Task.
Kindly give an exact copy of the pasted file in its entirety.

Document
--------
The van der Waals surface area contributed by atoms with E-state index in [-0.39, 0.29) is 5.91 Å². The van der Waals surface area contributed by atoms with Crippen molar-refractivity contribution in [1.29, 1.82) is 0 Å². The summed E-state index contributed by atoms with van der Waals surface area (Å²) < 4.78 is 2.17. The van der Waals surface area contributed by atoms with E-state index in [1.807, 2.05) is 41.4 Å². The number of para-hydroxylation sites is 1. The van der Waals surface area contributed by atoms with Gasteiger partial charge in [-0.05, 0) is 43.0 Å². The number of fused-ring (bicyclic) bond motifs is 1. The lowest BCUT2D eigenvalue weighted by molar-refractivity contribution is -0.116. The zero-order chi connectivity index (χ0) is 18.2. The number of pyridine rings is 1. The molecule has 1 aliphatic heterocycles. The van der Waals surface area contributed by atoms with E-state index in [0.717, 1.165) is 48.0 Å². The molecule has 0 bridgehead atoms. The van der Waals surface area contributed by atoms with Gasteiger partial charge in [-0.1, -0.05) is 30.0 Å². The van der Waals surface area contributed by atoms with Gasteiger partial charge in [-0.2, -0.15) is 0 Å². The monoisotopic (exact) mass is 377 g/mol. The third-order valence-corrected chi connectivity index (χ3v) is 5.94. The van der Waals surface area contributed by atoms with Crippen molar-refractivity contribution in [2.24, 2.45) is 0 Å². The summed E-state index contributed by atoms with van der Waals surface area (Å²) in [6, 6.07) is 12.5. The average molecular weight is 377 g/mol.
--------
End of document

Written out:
The van der Waals surface area contributed by atoms with E-state index in [-0.39, 0.29) is 5.91 Å². The van der Waals surface area contributed by atoms with Crippen molar-refractivity contribution in [1.29, 1.82) is 0 Å². The summed E-state index contributed by atoms with van der Waals surface area (Å²) < 4.78 is 2.17. The van der Waals surface area contributed by atoms with E-state index in [1.807, 2.05) is 41.4 Å². The number of para-hydroxylation sites is 1. The van der Waals surface area contributed by atoms with Gasteiger partial charge in [-0.05, 0) is 43.0 Å². The number of fused-ring (bicyclic) bond motifs is 1. The lowest BCUT2D eigenvalue weighted by molar-refractivity contribution is -0.116. The zero-order chi connectivity index (χ0) is 18.2. The number of pyridine rings is 1. The molecule has 1 aliphatic heterocycles. The van der Waals surface area contributed by atoms with E-state index in [0.717, 1.165) is 48.0 Å². The molecule has 0 bridgehead atoms. The van der Waals surface area contributed by atoms with Gasteiger partial charge in [-0.1, -0.05) is 30.0 Å². The van der Waals surface area contributed by atoms with Gasteiger partial charge in [-0.2, -0.15) is 0 Å². The monoisotopic (exact) mass is 377 g/mol. The third-order valence-corrected chi connectivity index (χ3v) is 5.94. The van der Waals surface area contributed by atoms with Crippen molar-refractivity contribution in [2.24, 2.45) is 0 Å². The summed E-state index contributed by atoms with van der Waals surface area (Å²) in [6, 6.07) is 12.5. The average molecular weight is 377 g/mol.